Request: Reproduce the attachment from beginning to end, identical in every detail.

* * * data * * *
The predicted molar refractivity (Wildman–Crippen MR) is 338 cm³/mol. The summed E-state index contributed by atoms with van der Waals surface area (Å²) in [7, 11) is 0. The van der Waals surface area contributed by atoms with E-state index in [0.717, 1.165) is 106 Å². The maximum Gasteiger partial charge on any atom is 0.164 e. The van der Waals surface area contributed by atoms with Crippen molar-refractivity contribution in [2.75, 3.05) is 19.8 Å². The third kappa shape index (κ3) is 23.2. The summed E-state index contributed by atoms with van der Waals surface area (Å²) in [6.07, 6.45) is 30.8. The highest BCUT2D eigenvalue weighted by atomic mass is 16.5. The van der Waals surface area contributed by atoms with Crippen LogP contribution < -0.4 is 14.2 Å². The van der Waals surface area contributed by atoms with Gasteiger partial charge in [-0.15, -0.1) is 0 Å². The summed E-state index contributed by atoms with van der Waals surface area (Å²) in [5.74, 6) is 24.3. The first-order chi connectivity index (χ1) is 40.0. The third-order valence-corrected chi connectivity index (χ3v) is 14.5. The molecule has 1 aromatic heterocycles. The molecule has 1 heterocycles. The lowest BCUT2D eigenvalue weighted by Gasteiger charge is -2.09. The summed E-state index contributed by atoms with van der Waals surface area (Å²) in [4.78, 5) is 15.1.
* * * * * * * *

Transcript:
The predicted molar refractivity (Wildman–Crippen MR) is 338 cm³/mol. The summed E-state index contributed by atoms with van der Waals surface area (Å²) in [7, 11) is 0. The van der Waals surface area contributed by atoms with E-state index in [0.717, 1.165) is 106 Å². The maximum Gasteiger partial charge on any atom is 0.164 e. The van der Waals surface area contributed by atoms with Crippen molar-refractivity contribution in [2.75, 3.05) is 19.8 Å². The third kappa shape index (κ3) is 23.2. The summed E-state index contributed by atoms with van der Waals surface area (Å²) in [6.07, 6.45) is 30.8. The highest BCUT2D eigenvalue weighted by atomic mass is 16.5. The van der Waals surface area contributed by atoms with Crippen LogP contribution < -0.4 is 14.2 Å². The van der Waals surface area contributed by atoms with Gasteiger partial charge in [-0.15, -0.1) is 0 Å². The summed E-state index contributed by atoms with van der Waals surface area (Å²) in [5.74, 6) is 24.3. The first-order chi connectivity index (χ1) is 40.0. The third-order valence-corrected chi connectivity index (χ3v) is 14.5. The molecule has 1 aromatic heterocycles. The molecule has 1 heterocycles. The lowest BCUT2D eigenvalue weighted by Gasteiger charge is -2.09. The summed E-state index contributed by atoms with van der Waals surface area (Å²) in [4.78, 5) is 15.1.